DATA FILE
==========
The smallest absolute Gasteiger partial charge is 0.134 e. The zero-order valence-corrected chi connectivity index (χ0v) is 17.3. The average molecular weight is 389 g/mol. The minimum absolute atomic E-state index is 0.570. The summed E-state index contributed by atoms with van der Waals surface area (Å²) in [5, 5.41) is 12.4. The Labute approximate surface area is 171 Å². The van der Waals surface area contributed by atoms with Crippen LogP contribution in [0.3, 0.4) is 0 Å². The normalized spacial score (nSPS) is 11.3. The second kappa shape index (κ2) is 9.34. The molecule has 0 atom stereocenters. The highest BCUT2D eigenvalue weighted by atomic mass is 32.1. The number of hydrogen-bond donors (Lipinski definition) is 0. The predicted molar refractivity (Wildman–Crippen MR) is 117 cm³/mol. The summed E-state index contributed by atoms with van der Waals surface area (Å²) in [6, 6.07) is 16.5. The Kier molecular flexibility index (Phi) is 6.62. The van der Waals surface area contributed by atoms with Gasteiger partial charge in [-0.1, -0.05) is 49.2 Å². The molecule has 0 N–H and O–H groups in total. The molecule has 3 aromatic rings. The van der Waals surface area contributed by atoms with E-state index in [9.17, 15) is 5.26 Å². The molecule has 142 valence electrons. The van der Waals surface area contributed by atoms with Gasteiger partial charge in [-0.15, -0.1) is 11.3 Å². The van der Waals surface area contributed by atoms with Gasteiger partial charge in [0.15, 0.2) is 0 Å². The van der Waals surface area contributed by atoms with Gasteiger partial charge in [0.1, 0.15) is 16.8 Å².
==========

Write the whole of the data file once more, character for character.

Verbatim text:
The smallest absolute Gasteiger partial charge is 0.134 e. The zero-order valence-corrected chi connectivity index (χ0v) is 17.3. The average molecular weight is 389 g/mol. The minimum absolute atomic E-state index is 0.570. The summed E-state index contributed by atoms with van der Waals surface area (Å²) in [5, 5.41) is 12.4. The Labute approximate surface area is 171 Å². The van der Waals surface area contributed by atoms with Crippen LogP contribution in [0.3, 0.4) is 0 Å². The normalized spacial score (nSPS) is 11.3. The second kappa shape index (κ2) is 9.34. The molecule has 0 atom stereocenters. The highest BCUT2D eigenvalue weighted by atomic mass is 32.1. The number of hydrogen-bond donors (Lipinski definition) is 0. The predicted molar refractivity (Wildman–Crippen MR) is 117 cm³/mol. The summed E-state index contributed by atoms with van der Waals surface area (Å²) in [6, 6.07) is 16.5. The Kier molecular flexibility index (Phi) is 6.62. The van der Waals surface area contributed by atoms with Gasteiger partial charge in [-0.1, -0.05) is 49.2 Å². The molecule has 0 N–H and O–H groups in total. The molecule has 3 aromatic rings. The van der Waals surface area contributed by atoms with E-state index in [9.17, 15) is 5.26 Å². The molecule has 142 valence electrons. The van der Waals surface area contributed by atoms with Gasteiger partial charge in [-0.15, -0.1) is 11.3 Å². The van der Waals surface area contributed by atoms with Gasteiger partial charge in [0.15, 0.2) is 0 Å². The van der Waals surface area contributed by atoms with Gasteiger partial charge in [0.1, 0.15) is 16.8 Å².